The Seattle market’s home prices leapt 1.9 percent in July over the previous month and 12.5 percent over the past 12 months, according to the closely watched S&P/Case-Shiller 20-city home-price index.

Seattle, Tampa, Fla., and Washington, D.C., were the only three metro areas that saw monthly price gains accelerate from June to July.

The average price for existing single-family homes in King, Snohomish and Pierce counties, as measured by the Case-Shiller index, was still about 18 percent off the 2007 peak.

The 20-city index closely mirrored Seattle’s price gain: It rose 1.8 percent over June and 12.4 percent over the past 12 months. Through July, the average U.S. home price was back to spring 2004 levels, but still 21 percent below the pre-recession peak.

The increase in mortgage rates since May may be affecting the growth in home prices, S&P officials said.

“More cities are experiencing slow gains each month than the previous month, suggesting that the rate of increase may have peaked,” said David Blitzer, chairman of S&P’s index committee.

The Federal Reserve’s announcement last week that it will continue its bond-buying program at current levels “may have only a limited, though favorable, impact on housing,” he said.

Among the 20 metro areas covered by the index, Chicago saw the biggest monthly gain, jumping 3.2 percent in July, duplicating the market’s gain in June. Over the past 12 months, Las Vegas led all 20 cities, with a 27.5 percent increase in the average price.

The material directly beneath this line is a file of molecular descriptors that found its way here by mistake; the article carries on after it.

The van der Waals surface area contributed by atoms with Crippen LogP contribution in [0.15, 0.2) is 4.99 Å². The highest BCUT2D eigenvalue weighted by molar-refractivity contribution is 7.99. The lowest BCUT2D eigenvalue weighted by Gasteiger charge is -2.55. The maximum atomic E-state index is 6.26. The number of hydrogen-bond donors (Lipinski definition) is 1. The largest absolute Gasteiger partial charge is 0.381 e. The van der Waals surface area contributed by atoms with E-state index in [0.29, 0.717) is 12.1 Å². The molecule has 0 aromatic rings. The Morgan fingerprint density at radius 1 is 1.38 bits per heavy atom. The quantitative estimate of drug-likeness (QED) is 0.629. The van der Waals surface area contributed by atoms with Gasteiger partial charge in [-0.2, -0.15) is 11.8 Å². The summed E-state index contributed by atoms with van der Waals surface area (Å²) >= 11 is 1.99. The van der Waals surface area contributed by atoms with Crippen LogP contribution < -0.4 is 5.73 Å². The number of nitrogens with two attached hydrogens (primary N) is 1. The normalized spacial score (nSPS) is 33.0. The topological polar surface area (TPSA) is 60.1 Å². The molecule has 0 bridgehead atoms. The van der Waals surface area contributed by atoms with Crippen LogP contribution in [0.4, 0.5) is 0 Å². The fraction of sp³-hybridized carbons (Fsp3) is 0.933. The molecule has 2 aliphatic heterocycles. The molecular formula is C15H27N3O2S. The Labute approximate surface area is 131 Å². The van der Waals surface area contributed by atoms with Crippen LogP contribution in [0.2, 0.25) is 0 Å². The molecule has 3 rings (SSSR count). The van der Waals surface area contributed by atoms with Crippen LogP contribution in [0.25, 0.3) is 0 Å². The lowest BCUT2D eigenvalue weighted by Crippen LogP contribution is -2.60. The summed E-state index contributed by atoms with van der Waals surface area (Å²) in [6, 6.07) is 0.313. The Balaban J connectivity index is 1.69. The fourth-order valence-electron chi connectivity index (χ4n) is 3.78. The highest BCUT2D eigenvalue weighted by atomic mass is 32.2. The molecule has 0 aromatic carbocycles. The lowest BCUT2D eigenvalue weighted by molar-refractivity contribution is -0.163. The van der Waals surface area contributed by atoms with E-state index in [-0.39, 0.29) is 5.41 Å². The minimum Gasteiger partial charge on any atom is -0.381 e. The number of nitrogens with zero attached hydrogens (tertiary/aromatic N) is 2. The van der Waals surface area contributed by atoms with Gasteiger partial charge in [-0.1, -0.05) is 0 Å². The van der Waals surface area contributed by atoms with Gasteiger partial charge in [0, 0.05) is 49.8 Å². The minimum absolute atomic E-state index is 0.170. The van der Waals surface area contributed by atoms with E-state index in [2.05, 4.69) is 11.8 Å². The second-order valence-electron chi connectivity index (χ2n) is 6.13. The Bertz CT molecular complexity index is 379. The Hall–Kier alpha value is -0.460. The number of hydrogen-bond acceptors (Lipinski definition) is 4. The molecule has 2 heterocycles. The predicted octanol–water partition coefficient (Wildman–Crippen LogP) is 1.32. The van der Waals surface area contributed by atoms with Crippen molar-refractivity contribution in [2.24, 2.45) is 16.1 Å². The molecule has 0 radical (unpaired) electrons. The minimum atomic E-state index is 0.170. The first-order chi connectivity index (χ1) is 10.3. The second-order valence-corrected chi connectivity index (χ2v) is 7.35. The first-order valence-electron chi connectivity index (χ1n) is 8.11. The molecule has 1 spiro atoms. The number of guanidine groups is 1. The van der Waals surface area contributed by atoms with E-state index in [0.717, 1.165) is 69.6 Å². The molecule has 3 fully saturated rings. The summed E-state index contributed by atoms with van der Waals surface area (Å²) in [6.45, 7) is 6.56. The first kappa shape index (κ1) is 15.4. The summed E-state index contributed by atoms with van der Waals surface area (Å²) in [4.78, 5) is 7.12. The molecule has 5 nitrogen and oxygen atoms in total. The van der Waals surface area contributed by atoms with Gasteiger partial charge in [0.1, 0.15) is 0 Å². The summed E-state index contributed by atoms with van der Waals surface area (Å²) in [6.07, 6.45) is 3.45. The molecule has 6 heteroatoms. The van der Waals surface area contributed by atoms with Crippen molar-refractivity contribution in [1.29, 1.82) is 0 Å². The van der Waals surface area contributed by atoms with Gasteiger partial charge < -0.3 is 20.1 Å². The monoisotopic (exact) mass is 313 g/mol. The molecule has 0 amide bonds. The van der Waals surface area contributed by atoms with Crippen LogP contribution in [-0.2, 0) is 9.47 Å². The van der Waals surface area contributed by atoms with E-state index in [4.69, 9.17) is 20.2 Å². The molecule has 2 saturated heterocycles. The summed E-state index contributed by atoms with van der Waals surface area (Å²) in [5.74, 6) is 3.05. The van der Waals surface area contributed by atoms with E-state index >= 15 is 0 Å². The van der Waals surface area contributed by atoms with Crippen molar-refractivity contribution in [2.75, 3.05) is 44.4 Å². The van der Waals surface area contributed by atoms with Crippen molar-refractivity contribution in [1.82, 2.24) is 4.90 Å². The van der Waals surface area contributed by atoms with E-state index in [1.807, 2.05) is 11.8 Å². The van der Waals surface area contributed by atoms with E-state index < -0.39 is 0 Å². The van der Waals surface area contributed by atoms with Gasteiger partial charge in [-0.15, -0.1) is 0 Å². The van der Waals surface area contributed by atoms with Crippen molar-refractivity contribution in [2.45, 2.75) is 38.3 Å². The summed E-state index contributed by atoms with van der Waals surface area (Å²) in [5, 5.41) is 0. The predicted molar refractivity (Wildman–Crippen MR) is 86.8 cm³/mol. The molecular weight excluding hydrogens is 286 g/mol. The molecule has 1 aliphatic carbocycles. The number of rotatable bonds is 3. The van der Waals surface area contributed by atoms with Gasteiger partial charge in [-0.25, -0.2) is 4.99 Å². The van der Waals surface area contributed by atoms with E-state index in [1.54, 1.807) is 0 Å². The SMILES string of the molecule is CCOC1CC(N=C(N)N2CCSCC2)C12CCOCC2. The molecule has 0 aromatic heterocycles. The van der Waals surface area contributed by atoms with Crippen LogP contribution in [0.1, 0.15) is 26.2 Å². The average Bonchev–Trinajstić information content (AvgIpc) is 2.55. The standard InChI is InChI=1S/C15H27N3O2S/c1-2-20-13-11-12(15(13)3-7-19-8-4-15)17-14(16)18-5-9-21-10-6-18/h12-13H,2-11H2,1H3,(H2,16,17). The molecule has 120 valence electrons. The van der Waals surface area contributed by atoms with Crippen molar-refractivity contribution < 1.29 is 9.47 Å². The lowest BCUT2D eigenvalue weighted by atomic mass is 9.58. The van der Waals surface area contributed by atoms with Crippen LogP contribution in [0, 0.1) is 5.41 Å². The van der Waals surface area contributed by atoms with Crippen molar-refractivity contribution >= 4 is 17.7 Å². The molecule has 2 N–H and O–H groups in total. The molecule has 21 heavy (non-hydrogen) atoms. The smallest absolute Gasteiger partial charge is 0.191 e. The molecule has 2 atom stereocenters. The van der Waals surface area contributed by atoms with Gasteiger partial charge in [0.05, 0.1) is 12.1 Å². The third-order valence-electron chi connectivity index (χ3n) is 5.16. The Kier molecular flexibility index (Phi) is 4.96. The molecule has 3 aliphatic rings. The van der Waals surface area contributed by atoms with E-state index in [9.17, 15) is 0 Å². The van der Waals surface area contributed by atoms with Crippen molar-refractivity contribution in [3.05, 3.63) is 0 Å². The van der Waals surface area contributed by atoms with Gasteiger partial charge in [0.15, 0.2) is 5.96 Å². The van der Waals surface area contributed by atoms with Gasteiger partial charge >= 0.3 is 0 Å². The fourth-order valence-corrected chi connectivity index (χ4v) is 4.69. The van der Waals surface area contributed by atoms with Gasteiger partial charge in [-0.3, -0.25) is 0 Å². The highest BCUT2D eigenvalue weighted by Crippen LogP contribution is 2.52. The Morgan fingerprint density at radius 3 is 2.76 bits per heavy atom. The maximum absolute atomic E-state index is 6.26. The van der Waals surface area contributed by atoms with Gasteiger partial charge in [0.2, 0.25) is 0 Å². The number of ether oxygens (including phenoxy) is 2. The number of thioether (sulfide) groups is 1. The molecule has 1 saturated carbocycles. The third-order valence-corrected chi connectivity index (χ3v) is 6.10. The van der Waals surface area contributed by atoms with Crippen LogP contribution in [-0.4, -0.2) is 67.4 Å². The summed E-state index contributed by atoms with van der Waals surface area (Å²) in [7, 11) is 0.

San Francisco posted its highest year-over-year price gain since March 2001, with a 24.8 percent jump in the average price over the past 12 months, according to S&P.

The index measures the average price change in existing single-family homes that sold during a three-month period and did not undergo substantial remodeling since the home’s previous sale. Homes owned for less than six months are excluded.

Meanwhile, foreclosures on Seattle-area homes with mortgages shrank in July, reported CoreLogic.

The rate of foreclosures in the Seattle-Bellevue-Everett area was 1.81 percent, down from 2.31 percent a year ago, and was lower than the national rate of 2.43 percent, according to CoreLogic.

About 4.7 percent of mortgages locally were delinquent by 90 days or more, down from 6.68 percent in July 2012, CoreLogic said. Nationally, 5.44 percent of mortgages were delinquent.

Sanjay Bhatt: 206-464-3103 or sbhatt@seattletimes.com On Twitter @sbhatt